According to Halpern, most marketers ignore them because they’re so far from the sale. But once you have them interested, he said, they’re much easier to convince to buy.

“To them you’re the only solution,” said Halpern. “They’ve never heard of anything else.”

How to reach these indirect customers could be a blog post on its own. They don’t necessarily know you or your market, so your marketing has to be indirect — focusing on creating a market out of ignorant customers rather than convincing knowledgeable customers to buy from you instead of a competitor.

As Halpern put it: “The less they know, the more broad you go” in your marketing.

But if you’re looking for room to grow, broad is exactly the kind of market you need.

What do you think? Is your company slogging it out over those precious, “ideal” customers? Or are you creating your market through indirect marketing?

Growth Hacking for Direct Marketers

The term “growth hacking” first appeared about three years ago to describe generating sales using non-traditional channels at no cost, or low cost. At first, “growth hacking” was considered just another marketing buzz word that would fizz out over time. But it’s reportedly …

The term “growth hacking” first appeared about three years ago to describe generating sales using non-traditional channels at no cost, or low cost. At first, growth hacking was considered just another marketing buzz word that would fizz out over time. But it’s reportedly growing in use.

Wikipedia, the go-to place for definitions, probably sums it up best:

Growth hacking is a process of rapid experimentation across marketing channels and product development to identify the most effective, efficient ways to grow a business. Growth hackers are marketers, engineers and product managers that specifically focus on building and engaging the user base of a business.

Another definition:

Growth hackers often focus on low-cost alternatives to traditional marketing, e.g. using social media, viral marketing or targeted advertising instead of buying advertising through more traditional media.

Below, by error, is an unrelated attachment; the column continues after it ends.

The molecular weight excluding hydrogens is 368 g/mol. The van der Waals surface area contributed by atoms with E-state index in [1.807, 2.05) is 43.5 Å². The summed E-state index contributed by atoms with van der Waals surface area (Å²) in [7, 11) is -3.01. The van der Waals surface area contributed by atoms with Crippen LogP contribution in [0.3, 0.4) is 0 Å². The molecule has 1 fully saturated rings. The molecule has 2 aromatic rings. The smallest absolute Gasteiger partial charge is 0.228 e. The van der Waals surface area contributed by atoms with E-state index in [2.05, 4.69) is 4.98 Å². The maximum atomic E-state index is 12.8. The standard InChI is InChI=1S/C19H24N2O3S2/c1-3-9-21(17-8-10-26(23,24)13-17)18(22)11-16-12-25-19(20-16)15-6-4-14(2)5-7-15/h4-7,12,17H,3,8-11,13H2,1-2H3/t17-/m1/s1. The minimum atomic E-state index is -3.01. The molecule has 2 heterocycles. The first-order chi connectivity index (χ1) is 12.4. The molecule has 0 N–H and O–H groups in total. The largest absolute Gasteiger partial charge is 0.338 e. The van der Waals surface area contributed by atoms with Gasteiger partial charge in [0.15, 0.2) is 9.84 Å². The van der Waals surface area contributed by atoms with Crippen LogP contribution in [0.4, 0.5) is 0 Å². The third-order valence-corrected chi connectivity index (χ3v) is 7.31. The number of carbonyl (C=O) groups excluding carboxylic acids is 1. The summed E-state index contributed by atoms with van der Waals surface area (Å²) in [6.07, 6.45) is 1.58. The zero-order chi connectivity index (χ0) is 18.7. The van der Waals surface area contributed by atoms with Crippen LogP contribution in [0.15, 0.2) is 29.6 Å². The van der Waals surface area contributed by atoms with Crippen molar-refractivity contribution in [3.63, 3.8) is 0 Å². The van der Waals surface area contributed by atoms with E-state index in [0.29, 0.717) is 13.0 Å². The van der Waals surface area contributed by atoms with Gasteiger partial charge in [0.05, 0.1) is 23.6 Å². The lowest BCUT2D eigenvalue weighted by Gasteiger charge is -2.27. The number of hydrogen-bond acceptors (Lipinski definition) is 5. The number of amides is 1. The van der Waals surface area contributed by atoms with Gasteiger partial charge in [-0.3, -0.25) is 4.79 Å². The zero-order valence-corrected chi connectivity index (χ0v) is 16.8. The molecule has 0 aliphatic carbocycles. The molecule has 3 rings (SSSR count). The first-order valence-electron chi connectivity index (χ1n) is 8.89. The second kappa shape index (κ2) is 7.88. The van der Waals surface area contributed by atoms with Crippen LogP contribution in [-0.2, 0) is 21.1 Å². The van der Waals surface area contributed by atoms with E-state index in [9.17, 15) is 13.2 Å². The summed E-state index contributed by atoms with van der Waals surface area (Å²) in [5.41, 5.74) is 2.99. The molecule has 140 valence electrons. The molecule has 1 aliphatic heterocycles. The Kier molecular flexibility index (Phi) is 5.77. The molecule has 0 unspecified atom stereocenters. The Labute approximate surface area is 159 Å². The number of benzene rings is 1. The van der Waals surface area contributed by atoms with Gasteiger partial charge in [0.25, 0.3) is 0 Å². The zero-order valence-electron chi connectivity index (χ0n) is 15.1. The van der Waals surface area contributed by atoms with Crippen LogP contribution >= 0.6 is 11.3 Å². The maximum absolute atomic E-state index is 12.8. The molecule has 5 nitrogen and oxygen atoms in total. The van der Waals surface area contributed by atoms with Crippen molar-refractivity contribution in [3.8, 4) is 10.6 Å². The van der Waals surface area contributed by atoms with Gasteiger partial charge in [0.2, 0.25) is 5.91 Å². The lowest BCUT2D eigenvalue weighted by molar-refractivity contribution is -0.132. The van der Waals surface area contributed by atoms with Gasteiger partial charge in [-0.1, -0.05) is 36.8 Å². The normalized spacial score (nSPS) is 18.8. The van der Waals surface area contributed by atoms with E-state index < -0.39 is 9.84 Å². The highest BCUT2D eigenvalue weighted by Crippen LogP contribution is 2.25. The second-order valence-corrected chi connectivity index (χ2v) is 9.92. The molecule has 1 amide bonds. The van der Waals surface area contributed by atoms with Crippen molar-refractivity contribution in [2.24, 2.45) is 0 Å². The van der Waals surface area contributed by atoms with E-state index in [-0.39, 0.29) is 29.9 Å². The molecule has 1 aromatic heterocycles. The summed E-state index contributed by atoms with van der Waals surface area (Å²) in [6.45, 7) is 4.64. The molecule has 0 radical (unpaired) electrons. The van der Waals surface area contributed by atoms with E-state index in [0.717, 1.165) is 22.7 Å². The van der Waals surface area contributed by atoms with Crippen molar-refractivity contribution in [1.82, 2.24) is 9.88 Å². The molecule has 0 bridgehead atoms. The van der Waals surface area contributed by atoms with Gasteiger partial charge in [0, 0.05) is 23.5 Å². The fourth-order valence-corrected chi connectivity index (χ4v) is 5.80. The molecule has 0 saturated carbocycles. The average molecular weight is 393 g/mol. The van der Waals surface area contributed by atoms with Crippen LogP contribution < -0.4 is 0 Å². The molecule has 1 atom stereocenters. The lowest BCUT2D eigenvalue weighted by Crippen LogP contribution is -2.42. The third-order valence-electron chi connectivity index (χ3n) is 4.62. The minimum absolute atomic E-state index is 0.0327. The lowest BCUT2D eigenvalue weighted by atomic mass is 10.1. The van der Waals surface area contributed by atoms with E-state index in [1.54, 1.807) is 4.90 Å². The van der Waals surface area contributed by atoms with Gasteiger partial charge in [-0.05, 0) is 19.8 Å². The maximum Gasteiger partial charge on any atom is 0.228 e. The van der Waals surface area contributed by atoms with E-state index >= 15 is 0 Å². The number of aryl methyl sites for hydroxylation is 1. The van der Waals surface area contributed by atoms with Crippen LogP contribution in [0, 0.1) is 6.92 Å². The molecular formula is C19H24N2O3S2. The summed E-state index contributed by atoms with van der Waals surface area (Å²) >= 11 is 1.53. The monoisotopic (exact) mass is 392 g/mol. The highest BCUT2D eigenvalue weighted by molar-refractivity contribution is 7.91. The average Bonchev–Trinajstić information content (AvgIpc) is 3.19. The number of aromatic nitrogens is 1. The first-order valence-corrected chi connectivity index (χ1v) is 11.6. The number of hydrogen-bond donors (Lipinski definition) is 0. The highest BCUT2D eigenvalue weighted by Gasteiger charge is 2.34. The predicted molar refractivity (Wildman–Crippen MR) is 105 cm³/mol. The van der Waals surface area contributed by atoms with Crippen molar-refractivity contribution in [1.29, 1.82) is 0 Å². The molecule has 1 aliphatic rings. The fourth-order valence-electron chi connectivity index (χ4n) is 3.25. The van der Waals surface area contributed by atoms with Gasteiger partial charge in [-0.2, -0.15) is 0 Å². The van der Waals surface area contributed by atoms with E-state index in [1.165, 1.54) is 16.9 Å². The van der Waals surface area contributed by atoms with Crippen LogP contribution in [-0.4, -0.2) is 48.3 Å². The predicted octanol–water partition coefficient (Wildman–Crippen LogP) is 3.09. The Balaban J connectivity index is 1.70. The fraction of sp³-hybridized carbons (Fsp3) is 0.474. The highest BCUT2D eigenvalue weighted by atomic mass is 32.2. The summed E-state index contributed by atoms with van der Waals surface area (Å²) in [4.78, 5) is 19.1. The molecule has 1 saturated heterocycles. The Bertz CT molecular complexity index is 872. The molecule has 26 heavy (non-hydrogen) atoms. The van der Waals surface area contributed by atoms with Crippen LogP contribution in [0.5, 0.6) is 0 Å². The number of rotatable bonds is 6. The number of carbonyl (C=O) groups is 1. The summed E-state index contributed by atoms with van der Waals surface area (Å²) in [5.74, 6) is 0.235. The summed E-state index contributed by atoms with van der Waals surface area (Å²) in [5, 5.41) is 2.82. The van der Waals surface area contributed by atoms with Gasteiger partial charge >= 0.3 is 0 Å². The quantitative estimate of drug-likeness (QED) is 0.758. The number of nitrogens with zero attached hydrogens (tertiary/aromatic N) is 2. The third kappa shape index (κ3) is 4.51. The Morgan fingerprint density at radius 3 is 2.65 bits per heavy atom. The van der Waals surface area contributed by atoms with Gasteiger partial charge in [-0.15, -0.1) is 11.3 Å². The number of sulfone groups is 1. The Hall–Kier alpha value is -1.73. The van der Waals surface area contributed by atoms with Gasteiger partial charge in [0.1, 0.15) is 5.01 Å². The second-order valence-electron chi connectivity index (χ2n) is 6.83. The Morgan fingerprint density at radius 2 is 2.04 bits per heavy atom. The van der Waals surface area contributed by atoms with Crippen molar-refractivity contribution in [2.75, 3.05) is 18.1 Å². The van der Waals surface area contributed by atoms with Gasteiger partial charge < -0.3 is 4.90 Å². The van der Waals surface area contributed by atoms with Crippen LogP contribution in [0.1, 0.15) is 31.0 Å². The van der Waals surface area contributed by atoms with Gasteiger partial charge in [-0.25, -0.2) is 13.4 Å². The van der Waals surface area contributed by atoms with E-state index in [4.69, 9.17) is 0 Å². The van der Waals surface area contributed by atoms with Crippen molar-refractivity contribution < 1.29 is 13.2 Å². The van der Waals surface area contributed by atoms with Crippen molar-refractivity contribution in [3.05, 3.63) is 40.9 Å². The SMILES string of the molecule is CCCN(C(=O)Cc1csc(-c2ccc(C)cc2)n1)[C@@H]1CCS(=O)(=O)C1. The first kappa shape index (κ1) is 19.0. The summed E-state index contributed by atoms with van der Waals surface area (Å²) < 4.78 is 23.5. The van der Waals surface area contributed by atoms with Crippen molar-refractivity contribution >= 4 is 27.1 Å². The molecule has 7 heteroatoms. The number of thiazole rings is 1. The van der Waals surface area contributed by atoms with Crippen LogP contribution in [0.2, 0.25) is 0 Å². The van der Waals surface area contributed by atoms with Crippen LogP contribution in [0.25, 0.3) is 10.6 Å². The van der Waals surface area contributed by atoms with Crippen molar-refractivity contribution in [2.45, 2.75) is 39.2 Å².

Where do we see growth hacking most? Start-ups. The goal is to generate rapid growth in the early stage launch, and at the same time, make the growth sustainable and retain customers for the long-term. Another way you might think of growth hacking is to get earned media (no cost) instead of using paid media.

So how would a traditional direct mail marketer use no or low-cost growth hacking techniques? I think one application would be to integrate direct mail with digital channels using automated software platforms to create nurture marketing strategies.

  • Sync email contact with in-home direct mail delivery. Make sure you encourage anyone who comes to your website to opt-in to your email list.
  • Test multiple landing pages with email, and when you have multiple segments of customer email, test a variety of options.
  • Use Facebook sponsored posts or retargeting campaigns to serve ads to people matched from your email list or who have visited your website. Test a small budget that you’re comfortable spending daily.
  • Frequently generate new content your customers and prospects want to know about. The written word is good. Video recorded from a smartphone can be authentic.

Growth hacking might not be part of a traditional direct mail marketer’s vocabulary and approach, but thinking out-of-the-box with how you can sell for no or low cost digital channels might yield some profitable surprises.

(My new book, “Crack the Customer Mind Code” is available at the DirectMarketingIQ bookstore. Or download my free seven-step guide to help you align your messaging with how the primitive mind thinks. It’s titled “When You Need More Customers, This Is What You Do.” )